Sirach is one of the deuterocanonical (or in Reformation parlance, “apocryphal”) books. Until recently it was known only in a Greek translation, although we knew from the prologue that it was originally written in Hebrew. Fragments of the Hebrew original have been discovered at Qumran. The author was Jesus ben Sirach, who wrote it about 180 BCE.
It was translated into Greek by his grandson about 130 BCE. It is, therefore, a late book, not too far removed from the New Testament period. The teaching of our excerpt reaches a height not far from the New Testament in what it says about forgiveness (see the Sermon on the Mount, the Lord’s Prayer, and today’s gospel about the unforgiving servant).
Responsorial Psalm: 103:1-2, 3-4, 9-10, 11-12
Slightly different selections of verses from this psalm are used on the third Sunday of Lent and on the seventh Sunday of the year in series C.
The reason for its choice today is that human forgiveness is meant to be patterned after divine forgiveness, as both the first reading and the gospel testify.
The context of this passage is a discussion about the relation between the strong and the weak members of the Church. Recent work on Paul’s letter to the Romans suggests that this discussion was occasioned by tensions in Rome between Gentile Christians who were liberal in their attitude toward the law and Jewish Christians who were scrupulous about legal observances; they were the strong and the weak, respectively. Paul urges mutual toleration. The strong in particular should respect the scruples of the weak.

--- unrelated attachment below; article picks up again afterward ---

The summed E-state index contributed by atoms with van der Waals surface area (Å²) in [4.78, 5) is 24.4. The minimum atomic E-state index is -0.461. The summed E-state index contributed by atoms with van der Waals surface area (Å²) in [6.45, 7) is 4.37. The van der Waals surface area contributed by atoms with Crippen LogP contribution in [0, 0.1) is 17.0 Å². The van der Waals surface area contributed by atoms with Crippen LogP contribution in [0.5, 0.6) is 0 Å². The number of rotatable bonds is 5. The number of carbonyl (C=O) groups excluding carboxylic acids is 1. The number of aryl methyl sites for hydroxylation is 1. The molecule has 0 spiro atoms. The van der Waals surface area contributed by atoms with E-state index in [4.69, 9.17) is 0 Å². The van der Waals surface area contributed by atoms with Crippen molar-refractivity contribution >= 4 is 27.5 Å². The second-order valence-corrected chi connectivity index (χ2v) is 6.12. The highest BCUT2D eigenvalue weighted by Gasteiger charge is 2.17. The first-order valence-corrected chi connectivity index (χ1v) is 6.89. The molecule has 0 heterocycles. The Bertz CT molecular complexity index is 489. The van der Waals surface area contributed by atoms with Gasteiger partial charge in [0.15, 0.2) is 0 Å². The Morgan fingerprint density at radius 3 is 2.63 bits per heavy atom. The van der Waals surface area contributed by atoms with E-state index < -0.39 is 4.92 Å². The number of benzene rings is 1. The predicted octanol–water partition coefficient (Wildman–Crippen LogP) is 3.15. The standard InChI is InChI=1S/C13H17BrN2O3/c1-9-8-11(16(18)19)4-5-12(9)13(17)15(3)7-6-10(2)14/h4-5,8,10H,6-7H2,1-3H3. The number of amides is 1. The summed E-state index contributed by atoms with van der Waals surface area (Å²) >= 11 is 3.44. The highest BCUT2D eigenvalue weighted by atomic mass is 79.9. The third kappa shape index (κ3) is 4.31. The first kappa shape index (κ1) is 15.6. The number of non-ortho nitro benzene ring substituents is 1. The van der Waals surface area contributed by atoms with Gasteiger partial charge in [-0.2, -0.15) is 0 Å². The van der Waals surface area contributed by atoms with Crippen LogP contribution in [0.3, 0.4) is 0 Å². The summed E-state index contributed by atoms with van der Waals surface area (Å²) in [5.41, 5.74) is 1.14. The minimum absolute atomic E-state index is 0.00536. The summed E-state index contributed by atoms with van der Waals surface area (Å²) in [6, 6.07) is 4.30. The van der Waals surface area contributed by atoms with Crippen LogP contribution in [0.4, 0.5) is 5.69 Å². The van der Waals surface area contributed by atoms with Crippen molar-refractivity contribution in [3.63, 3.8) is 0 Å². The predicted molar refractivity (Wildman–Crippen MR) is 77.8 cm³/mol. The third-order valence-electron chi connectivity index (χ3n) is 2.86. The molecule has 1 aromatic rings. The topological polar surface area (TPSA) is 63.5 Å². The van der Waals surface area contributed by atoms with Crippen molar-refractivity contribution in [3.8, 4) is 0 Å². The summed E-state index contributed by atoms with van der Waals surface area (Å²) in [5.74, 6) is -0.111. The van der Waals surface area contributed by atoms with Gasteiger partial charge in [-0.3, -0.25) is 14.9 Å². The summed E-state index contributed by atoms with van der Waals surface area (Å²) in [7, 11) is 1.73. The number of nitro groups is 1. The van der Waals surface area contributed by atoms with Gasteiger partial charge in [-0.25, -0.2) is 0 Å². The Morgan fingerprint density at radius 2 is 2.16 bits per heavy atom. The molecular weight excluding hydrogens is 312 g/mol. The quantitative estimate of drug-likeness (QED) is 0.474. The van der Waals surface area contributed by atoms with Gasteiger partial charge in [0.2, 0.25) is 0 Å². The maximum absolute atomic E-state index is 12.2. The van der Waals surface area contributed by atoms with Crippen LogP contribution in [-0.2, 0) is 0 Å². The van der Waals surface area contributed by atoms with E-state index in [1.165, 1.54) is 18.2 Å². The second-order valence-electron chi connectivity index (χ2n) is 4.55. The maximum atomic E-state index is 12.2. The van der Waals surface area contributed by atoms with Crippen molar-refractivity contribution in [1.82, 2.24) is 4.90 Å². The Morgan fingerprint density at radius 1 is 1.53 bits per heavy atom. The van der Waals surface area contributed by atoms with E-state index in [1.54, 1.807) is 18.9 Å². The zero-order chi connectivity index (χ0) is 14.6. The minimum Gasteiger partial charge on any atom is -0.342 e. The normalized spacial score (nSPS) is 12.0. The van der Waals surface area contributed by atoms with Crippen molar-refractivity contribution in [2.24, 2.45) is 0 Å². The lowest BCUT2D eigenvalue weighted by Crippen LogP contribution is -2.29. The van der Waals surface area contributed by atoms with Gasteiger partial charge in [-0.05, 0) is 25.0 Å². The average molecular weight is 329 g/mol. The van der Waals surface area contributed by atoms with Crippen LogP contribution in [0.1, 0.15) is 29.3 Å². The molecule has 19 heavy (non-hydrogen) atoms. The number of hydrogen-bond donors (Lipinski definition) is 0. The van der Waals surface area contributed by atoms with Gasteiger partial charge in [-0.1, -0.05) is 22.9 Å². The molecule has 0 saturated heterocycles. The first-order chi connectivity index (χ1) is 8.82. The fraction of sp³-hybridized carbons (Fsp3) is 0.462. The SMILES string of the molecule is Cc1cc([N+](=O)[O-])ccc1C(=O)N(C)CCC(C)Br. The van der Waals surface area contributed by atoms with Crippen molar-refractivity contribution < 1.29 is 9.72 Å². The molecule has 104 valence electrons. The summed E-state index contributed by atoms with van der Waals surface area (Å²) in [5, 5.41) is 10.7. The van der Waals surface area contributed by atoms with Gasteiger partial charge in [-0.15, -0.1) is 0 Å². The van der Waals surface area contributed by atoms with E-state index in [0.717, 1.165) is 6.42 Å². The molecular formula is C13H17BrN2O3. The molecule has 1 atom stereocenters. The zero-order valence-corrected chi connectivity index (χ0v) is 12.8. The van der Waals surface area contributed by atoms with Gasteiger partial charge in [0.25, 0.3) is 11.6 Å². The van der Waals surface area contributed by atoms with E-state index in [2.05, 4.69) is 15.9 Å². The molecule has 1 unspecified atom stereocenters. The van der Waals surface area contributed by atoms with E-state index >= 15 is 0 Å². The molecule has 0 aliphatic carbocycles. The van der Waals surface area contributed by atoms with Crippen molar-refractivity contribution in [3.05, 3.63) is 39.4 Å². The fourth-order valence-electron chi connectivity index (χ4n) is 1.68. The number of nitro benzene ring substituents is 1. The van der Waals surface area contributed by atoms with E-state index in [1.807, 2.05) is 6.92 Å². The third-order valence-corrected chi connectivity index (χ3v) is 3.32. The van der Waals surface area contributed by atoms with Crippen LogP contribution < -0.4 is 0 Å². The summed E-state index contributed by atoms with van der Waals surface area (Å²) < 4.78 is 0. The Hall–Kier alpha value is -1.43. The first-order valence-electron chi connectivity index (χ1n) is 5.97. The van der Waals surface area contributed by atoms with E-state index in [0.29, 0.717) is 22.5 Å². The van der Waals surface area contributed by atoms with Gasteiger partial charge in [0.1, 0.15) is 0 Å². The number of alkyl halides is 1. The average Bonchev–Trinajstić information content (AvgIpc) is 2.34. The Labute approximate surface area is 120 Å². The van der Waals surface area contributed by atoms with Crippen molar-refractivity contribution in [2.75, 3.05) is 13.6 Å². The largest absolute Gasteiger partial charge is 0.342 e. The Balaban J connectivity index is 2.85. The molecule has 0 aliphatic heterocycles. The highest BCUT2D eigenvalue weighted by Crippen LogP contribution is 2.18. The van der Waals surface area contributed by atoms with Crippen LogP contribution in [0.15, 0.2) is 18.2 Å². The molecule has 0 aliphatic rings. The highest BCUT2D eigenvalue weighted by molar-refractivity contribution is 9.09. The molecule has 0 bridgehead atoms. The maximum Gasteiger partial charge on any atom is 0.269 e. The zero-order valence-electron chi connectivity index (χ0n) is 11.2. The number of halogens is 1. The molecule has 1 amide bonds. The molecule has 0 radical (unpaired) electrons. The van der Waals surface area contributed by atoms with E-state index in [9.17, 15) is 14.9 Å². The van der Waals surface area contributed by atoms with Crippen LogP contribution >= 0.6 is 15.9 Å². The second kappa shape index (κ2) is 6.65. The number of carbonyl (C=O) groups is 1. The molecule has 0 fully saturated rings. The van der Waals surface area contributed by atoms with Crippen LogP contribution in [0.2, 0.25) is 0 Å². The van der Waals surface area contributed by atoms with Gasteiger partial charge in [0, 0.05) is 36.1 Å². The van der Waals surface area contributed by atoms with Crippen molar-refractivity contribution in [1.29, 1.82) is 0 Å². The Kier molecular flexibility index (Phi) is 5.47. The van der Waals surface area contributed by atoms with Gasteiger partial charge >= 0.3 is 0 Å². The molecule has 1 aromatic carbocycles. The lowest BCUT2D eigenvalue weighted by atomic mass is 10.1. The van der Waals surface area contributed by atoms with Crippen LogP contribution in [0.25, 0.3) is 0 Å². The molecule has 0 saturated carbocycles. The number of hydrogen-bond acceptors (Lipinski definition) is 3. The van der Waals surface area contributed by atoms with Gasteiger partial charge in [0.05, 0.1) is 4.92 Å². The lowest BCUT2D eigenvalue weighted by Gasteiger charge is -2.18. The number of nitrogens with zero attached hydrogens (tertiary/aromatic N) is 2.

As so often, Paul moves from specific practical problems to the underlying theological principles. The fundamental principle here is that no Christian exists by himself or herself, but only in relation to the Lord (the risen and exalted Kyrios, that is, Christ), and therefore in relation to other Church members, who are equally related to the Kyrios.
This excerpt looks very much like a baptismal hymn. This is indicated by the “we” style common in hymns and by the way the hymn goes beyond the point immediately at issue, namely, the relation between weak and strong, to speak of the living and the dead. As Lord of the living, Christ is the Lord of both groups within the Church.
The parable of the unforgiving servant is found only in Matthew’s Gospel. We do not have to deal, therefore, with a redaction of a known source like Mark or Q. Matthew’s redactional contributions are: (1) attaching the parable to the saying about forgiving seventy times seven, with the connecting link “therefore”; (2) placing this whole complex at the conclusion of the community discourse, thus making the parable a moral exhortation for the community; (3) adding the final saying, which draws the moral.
Note the typically Matthean phrase “my heavenly Father” (Mt 18:35). Also note that the saying of verse 22 and the teaching of the parable do not really fit together. The parable does not inculcate repeated forgiveness but rebukes refusal to show mercy on the part of those who have received mercy from God.
There is no reason to doubt that this is an authentic Jesus parable. It fits in perfectly with the situation in his ministry. Jesus has offered God’s eschatological forgiveness to his hearers already here and now. If they do not share in this forgiveness with other people, God will revoke that forgiveness at the last judgment. This parable was told by Jesus, not as a moral exhortation about life in the Church, but to shame the consciences of his hearers.